Despite the recent economic downturn, BlueScope Steel remains committed to progressively reducing its emissions, and continues to play an active role in the global steel industry’s efforts to combat climate change.

The steel industry faces some unique challenges as the world moves towards a lower carbon global economy. Making iron and steel produces significant quantities of greenhouse gases. In an integrated steelworks, carbon, in the form of coal and coke, is the reducing agent used to convert iron ore to iron in a blast furnace. Carbon dioxide and other greenhouse gases are emitted as an unavoidable by-product of this process.

The laws of chemistry, physics and thermodynamics dictate the amount of carbon used in the blast furnace, with current usage close to theoretical minimum levels. Any significant reduction in direct emissions will therefore require a major technology breakthrough.

In response to these challenges BlueScope Steel, in partnership with other steel makers and the World Steel Association (worldsteel), representing approximately 80 per cent of the world’s steelmakers, is contributing to worldwide data collection and research efforts.

Specifically, BlueScope Steel is engaged in two research projects under the worldsteel CO2 Breakthrough Programme. The first project focuses on the potential to use a proportion of biomass as a substitute for more typical carbon sources, such as coal, in the iron and steelmaking process.

The second project aims to develop a dry slag granulation process. This concept has a number of potential environmental benefits, including but not limited to, the recovery and utilisation of waste heat generated during the slag granulation process.

BlueScope Steel is also recognised, under the worldsteel Climate Action recognition program, for its participation in the greenhouse gas data collection process.

Paul O'Malley accepting plaque of recognition

Above: CEO Paul O'Malley (right) receives the World Steel Association's Climate Action certificate in recognition of BlueScope's participation in the CO2 data collection program.

Further to the worldsteel climate change related activities, BlueScope Steel continues to support the Australian Government as a member of the Asia-Pacific Partnership on Clean Development and Climate (APP) steel task force. This partnership aims to reduce the global greenhouse gas emissions from the iron and steel industry by facilitating international iron and steel making technology transfers. The partnership includes iron and steel making representatives from Japan, USA, Korea, China, India, Australia and Canada.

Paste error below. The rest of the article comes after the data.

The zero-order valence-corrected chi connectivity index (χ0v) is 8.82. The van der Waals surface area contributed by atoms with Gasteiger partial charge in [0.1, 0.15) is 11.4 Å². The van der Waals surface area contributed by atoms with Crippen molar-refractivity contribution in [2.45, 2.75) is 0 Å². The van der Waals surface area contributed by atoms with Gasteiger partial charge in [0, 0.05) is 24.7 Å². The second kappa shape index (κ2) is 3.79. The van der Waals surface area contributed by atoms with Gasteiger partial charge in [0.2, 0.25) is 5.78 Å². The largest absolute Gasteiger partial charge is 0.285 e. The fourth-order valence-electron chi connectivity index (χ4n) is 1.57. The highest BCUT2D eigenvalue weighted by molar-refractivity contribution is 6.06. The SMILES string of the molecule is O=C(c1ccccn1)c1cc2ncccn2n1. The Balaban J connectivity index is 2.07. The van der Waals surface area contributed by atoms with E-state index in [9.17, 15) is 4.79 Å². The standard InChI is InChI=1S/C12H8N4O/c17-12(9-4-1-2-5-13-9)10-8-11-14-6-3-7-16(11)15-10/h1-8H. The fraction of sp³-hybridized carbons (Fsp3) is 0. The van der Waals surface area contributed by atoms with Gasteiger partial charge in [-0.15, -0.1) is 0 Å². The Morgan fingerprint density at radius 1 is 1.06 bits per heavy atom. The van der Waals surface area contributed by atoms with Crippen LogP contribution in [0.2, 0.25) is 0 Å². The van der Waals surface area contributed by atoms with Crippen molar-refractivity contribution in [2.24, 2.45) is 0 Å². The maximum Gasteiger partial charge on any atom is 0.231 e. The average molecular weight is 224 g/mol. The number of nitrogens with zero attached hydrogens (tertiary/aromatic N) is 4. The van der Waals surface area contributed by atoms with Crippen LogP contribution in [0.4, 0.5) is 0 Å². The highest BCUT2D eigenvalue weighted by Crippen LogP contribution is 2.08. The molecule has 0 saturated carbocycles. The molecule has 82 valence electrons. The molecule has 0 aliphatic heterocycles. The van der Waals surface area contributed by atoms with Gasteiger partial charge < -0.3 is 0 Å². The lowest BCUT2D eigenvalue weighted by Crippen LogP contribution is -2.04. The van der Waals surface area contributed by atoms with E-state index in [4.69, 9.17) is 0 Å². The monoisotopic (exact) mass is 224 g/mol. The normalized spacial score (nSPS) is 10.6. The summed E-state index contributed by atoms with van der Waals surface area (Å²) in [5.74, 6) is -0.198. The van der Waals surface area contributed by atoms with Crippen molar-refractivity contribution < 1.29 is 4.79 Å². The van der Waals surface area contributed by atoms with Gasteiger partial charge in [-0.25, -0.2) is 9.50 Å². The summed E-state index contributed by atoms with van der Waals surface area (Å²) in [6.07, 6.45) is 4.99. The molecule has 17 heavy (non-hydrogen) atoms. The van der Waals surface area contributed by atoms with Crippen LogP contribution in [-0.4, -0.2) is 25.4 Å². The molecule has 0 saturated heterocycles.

Despite the technical limitations in reducing direct emissions from the iron and steelmaking process, the Company continues to seek innovative and effective ways of reducing its greenhouse gas emissions. The most significant opportunity we have in the short to medium term is to reduce the emissions coming from purchased electricity. We can do this by using energy more efficiently, through projects like the proposed Steelworks Cogeneration Project (SCP) at Port Kembla Steelworks, one of the single largest abatement opportunities in Australia.

The proposed SCP is a $1 billion plus project, which would make more efficient use of iron and steelmaking by-product gases, currently flared to the atmosphere, to generate steam and electricity. The project would make the Port Kembla Steelworks self-sufficient in electricity, offsetting approximately 1 million tonnes of greenhouse gases per year, equal to removing 200,000 cars from the road annually, by reducing demand for electricity from the coal-fired grid.

BlueScope has spent $100 million on proving the feasibility of the project which is currently on hold due to the impact of the economic downturn, uncertainty regarding the impact of the CPRS on our competitiveness, and the scale of the investment required.

Print This Page Print This Page    Email this Page Email this page